Hecht had a bit of a down year in 2008-09 due to injury, but he finally has turned a corner again in 2009-10 and is back to being a 20-goal, 50-point threat.
The intensity really turned up for the Olympic forward when Hecht joined a line with Connolly at center and Jason Pominville at right wing in late December. It also helped that he had a little extra motivation after being left off the German Olympic roster when it was first announced.
Hecht has produced 14 goals, 25 points and a plus-13 rating in 35 games since the calendar hit 2010. He has 14 goals, 31 points and a plus-30 rating in the Sabres' first 41 wins.
Hecht is going to play center at even strength with Connolly out and take over at left wing on the power play with Vanek sidelined. He is going to have extra chances for goals and assists, as well as power-play points.
Hecht is a veteran presence that will help Buffalo get past its injury issues and could be a nice sleeper option for the final weeks of the Fantasy season.
What has gotten into Valtteri Filppula?
Apparently, all the Red Wings needed to do to maximize Filppula's potential was put him on a line with one of the best players in the NHL -- Henrik Zetterberg.
Filppula is a natural center and has played that position for most of his NHL career. Unfortunately, he toiled mostly on the third line since Zetterberg, Pavel Datsyuk and overseas defector Jiri Hudler were ahead of the Finnish forward on the depth chart.
The complexion of the Red Wings' roster changed in 2009-10 thanks to free agency and injuries. Filppula dealt with an injury of his own and that has been one reason why he hasn't hit his stride until the second half. Another has been his hesitation to shoot.
Ever since Detroit drafted Filppula in 2002, the Red Wings have been excited about his future in the NHL. However, the Red Wings have constantly urged Filppula to shoot and he has always deferred to his play-making teammates. Now that Filppula is becoming one of the cornerstones of the forward rotation, he finally seems to be gaining confidence.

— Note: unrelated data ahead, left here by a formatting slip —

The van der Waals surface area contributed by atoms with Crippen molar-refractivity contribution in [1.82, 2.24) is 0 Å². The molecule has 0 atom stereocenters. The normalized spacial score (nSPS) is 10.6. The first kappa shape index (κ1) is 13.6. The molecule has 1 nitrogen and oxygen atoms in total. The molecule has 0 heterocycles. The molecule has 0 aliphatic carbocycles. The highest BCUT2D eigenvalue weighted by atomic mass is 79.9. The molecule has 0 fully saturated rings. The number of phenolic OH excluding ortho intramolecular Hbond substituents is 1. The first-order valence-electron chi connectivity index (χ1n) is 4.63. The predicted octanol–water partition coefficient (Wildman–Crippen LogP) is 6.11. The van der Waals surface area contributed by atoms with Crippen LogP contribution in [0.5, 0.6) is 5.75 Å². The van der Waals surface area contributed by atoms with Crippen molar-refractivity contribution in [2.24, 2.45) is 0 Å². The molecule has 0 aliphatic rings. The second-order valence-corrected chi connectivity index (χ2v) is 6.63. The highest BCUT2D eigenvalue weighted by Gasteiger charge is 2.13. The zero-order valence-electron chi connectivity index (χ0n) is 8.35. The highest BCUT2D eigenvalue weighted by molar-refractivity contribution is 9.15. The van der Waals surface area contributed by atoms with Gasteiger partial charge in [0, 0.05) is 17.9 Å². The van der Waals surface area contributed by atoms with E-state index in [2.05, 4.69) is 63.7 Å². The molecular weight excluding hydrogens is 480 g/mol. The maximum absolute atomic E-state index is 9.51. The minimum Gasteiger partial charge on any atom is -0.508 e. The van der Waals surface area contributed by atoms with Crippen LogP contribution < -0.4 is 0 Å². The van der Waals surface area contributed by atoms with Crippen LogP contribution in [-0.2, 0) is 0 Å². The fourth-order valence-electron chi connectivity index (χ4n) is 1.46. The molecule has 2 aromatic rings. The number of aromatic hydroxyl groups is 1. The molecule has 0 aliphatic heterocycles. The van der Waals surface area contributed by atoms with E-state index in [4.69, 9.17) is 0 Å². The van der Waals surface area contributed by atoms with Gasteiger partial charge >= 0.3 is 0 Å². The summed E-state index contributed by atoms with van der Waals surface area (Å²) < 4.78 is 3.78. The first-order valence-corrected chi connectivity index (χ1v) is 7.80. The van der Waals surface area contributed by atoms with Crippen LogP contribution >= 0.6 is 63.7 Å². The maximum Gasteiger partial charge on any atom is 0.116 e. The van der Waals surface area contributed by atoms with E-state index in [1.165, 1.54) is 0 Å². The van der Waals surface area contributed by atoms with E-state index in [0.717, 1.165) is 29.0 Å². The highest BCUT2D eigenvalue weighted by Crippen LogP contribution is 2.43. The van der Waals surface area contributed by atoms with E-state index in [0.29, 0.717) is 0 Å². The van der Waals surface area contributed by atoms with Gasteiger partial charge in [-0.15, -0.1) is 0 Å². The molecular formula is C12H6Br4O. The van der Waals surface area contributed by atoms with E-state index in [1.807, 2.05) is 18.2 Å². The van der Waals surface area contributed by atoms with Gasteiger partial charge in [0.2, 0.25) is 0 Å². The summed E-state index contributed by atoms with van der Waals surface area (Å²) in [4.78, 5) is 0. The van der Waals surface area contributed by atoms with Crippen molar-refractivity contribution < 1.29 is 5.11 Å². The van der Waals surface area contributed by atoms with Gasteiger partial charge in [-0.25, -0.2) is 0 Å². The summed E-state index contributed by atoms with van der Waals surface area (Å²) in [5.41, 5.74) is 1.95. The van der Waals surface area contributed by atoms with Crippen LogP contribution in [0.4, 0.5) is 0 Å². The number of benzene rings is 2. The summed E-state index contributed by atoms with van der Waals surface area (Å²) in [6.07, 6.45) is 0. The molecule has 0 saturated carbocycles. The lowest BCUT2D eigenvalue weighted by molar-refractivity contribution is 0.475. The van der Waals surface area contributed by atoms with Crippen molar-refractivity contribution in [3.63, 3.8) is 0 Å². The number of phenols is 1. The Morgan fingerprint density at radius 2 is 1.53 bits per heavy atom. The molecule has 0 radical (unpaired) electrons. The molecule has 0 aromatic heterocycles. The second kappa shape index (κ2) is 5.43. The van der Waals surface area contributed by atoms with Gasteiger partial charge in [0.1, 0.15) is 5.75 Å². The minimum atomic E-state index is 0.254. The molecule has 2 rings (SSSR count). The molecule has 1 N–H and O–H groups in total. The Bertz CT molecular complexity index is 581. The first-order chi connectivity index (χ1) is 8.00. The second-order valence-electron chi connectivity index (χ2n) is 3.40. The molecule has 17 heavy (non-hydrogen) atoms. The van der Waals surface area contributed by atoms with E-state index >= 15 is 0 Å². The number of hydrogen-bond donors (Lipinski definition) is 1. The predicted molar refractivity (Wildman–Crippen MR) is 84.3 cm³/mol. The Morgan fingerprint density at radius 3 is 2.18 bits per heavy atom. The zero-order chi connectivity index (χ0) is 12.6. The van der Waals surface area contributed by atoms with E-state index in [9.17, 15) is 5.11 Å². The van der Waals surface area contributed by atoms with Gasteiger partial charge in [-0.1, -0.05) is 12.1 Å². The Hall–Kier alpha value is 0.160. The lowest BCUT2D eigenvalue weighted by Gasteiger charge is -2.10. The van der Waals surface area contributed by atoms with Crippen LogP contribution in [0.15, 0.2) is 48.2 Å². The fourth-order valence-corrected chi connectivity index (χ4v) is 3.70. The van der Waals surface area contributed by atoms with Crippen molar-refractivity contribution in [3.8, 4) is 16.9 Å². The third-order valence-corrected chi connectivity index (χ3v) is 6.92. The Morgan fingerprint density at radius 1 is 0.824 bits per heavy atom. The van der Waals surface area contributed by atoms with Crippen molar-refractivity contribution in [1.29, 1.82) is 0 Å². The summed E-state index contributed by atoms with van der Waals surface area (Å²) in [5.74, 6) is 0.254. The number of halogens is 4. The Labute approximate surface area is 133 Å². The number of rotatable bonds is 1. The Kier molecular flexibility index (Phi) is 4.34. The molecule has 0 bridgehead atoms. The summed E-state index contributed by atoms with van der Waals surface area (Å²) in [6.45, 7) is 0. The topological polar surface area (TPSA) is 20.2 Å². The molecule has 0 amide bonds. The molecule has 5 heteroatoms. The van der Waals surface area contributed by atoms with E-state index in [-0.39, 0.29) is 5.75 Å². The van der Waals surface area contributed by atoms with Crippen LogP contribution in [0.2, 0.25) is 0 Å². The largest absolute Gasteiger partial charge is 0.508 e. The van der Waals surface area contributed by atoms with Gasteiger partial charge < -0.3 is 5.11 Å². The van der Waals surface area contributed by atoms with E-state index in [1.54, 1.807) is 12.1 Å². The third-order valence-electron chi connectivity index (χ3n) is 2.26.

Filppula has a season-high five goals, 12 points and a plus-8 rating in 14 March games. He is also converting shots at a season-best 19.2 percent. Most of those gaudy numbers have come since coach Mike Babcock moved him to the wing on a line with Zetterberg.
Filppula has the skills and speed to stay with Zetterberg, and sitting next to him in the locker room so the Swedish forward can be a mentor hasn't hurt either.
Who is Hurricanes defenseman Jamie McBain?
McBain has made a lot of noise in Fantasy circles since making his NHL debut on March 16. He has been one Fantasy's best scoring defensemen in the last few weeks, ranking up there with Dan Boyle, Zdeno Chara and Tyler Myers.
But the question on everyone's mind is: Who is this guy?
McBain was taken in the second round of the 2006 NHL draft, right before his freshman year at the University of Wisconsin. After spending three successful years with the Badgers, which was capped by being a Hobey Baker candidate (best college player) in 2008-09, McBain finally turned pro.
The 2009-10 season has been his first full year on the professional circuit, and the 6-2, 200-pound blueliner has had little trouble adjusting. He posted seven goals, 40 points and a plus-11 rating in 68 games with Albany (AHL) before his recall.
A few deals at the trade deadline helped free up the necessary roster spot and minutes for Carolina to showcase one of its fastest rising prospects. He hasn't disappointed.
McBain has produced two goals and four assists in his first seven NHL games. He has been below even just twice. McBain logged 4:39 of power-play time in his NHL debut and has had heavy man-advantage minutes ever since.
The Edina, Minn., native is as much of an offensive blue-line prospect as the two players were chronicled earlier in the piece -- Karlsson and Carlson. While McBain might not have had as much acclaim as those two skaters, he has definitely worked himself into the conversation. He is worth a look not only in long-term keeper formats but as a potential option in seasonal formats for the final weeks of the '09-10 campaign.